SNP drops push for devolution of abortion powers
A source in the SNP has said the party has dropped attempts for abortion laws to be devolved to Holyrood.
The issue proved controversial during the cross-party Smith Commission talks, with Labour at one point implying it would not sign off on any deal involving the devolution of powers over abortion.
The Smith agreement eventually concluded that “further serious consideration should be given to its devolution and a process should be established immediately to consider the matter further”.
However, it is understood that there has been no major discussions nor are any talks scheduled.
An SNP source said: “The SNP’s priorities for more powers were set out in our manifesto and are clear – employment policy, including the minimum wage, welfare, business taxes, national insurance and equality policy.
“We did not include abortion in these priorities.”
Following publication of the Scotland Bill yesterday Deputy First Minister John Swinney accused the UK government of breaking its promise to deliver the Smith agreement.
He said: “There is no mention in Smith of the UK Government having the ability to veto Scottish government decisions – yet there are eight vetoes in this legislation, including on Universal Credit.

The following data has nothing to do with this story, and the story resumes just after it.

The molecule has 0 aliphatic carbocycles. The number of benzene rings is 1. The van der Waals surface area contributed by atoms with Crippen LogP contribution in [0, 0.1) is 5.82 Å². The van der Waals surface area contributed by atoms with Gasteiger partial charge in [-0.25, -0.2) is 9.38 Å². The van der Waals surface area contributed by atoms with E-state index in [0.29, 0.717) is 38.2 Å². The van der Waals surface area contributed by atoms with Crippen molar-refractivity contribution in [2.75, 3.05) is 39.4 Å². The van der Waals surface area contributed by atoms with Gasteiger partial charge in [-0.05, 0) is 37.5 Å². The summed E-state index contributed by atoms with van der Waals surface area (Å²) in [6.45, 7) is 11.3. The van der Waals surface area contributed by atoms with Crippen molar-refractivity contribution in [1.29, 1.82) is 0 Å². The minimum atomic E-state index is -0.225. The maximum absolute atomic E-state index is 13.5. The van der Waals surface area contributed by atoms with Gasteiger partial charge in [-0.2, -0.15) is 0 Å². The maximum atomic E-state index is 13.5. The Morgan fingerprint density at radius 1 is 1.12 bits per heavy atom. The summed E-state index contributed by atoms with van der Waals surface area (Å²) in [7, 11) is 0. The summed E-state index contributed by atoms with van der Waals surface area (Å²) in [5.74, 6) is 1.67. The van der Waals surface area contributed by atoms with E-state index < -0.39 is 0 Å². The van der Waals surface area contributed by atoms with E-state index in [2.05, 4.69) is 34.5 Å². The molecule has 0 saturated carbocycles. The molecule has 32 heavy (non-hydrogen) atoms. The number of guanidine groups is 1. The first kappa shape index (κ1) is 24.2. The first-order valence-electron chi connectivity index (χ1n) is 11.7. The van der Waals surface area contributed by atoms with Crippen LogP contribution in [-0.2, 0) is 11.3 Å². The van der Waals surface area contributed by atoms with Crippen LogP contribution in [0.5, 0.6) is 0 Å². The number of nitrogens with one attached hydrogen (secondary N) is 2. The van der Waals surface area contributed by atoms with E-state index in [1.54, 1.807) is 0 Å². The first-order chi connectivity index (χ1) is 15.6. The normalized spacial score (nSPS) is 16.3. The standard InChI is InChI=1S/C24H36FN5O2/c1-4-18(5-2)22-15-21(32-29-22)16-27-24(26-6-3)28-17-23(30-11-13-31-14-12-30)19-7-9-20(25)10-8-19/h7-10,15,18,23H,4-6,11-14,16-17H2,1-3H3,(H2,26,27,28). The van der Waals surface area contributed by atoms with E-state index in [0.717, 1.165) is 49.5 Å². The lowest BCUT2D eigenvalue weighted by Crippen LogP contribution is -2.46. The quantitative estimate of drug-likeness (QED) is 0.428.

“In key areas, particularly the restrictions the bill places on employment support and carers benefits, the lack of an explicit power to create new benefits in devolved areas, and the devolution of the Crown Estate this bill falls far short of what the people of Scotland have been promised.
“The Scottish government made extensive and constructive suggestions to improve the draft legislation, while all parties in the Scottish Parliament backed the Devolution Committee’s findings that the draft clauses did not translate political agreement into legislation.
However, Mr Swinney was criticised over his reticence on full fiscal autonomy.
Ian Murray, the shadow Scottish Secretary, said: “The SNP ran a general election campaign on the basis of full fiscal autonomy and abolishing the Barnett Formula.
“Yesterday SNP MPs would not commit to bringing amendments forward to the Scotland Bill to deliver it and, today, John Swinney couldn’t say whether they would keep their promise to amend the bill to deliver fiscal autonomy.”
He added: “They should just be honest and admit that they agree with us that if Scotland loses the pooling and sharing of resources across the UK it would mean an additional £7.6bn gap in our funding, meaning tax increases or swingeing cuts on a scale David Cameron can only dream off.”